It's partly about the mindset. If the government requires me to hold 4 percent of capital on a prime mortgage and 4 percent on a sub-prime mortgage but I get a 3 percent spread on the sub-prime and only a half point spread on the prime mortgage, it doesn't take a rocket scientist to see that the marginal capital is going to go to the sub-prime loan and not the prime loan. But if you take a risk-adjusted return approach you would go back through, have a more extensive data warehouse and a more extensive modeling platform that would tell you that the risk on that sub-prime isn't really 4 percent, it's probably closer to 10 percent and the risk on the prime might be 2 percent. So the whole equation, that return, that spread income on risk capital changes and your whole mindset changes and you think more about committing your capital to prime mortgages instead of sub-prime. If we had done that exercise correctly we might have missed out on a lot of the pain we're facing now.
One of my risk management friends thinks business will increasingly use risk as a competitive weapon to make money on uncertainty. Do you agree?
Well, as ratings agencies get more comfortable with their assessments of firm exposure that leads to ratings and the cost of finance for firms, I think you're going to see institutions become more transparent about their risk taking because investors are going to demand this. You're going to see more effort to provide the public with the risk profile that the institution is planning or already taking on.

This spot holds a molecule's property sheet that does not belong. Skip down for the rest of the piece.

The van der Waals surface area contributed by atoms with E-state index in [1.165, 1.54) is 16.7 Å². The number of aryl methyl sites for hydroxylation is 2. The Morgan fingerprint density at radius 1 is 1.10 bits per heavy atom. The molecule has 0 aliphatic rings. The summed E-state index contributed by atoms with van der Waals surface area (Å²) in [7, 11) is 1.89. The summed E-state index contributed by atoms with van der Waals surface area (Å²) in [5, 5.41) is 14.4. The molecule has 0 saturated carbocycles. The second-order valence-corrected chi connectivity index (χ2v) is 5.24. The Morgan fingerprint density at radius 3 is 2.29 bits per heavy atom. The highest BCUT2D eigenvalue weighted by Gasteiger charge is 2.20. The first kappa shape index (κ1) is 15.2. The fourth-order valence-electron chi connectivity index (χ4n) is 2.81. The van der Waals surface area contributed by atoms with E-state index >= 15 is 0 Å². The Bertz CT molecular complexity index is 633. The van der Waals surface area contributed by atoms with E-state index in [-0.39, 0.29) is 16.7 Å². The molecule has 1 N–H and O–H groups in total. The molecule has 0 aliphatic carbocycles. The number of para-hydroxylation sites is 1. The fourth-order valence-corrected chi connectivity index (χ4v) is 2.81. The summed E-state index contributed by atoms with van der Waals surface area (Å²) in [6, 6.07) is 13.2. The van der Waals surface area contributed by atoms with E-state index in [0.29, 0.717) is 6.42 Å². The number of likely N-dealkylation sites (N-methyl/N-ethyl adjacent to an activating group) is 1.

I think the government is going to require this through the SEC disclosures, and you'll see financial regulatory agencies weighing in more than they have in the past. It really is all about transparency and documenting the amount of risk that lies on and off the balance sheets of these firms for the public. The upshot may be that all these crazy structured investment vehicles that created a lot of [unhealthy] exposure will no longer be helpful to institutions and may hurt them. If investors and analysts look at a balance sheet and can't understand it, they are going to discount it by whatever amount they don't understand.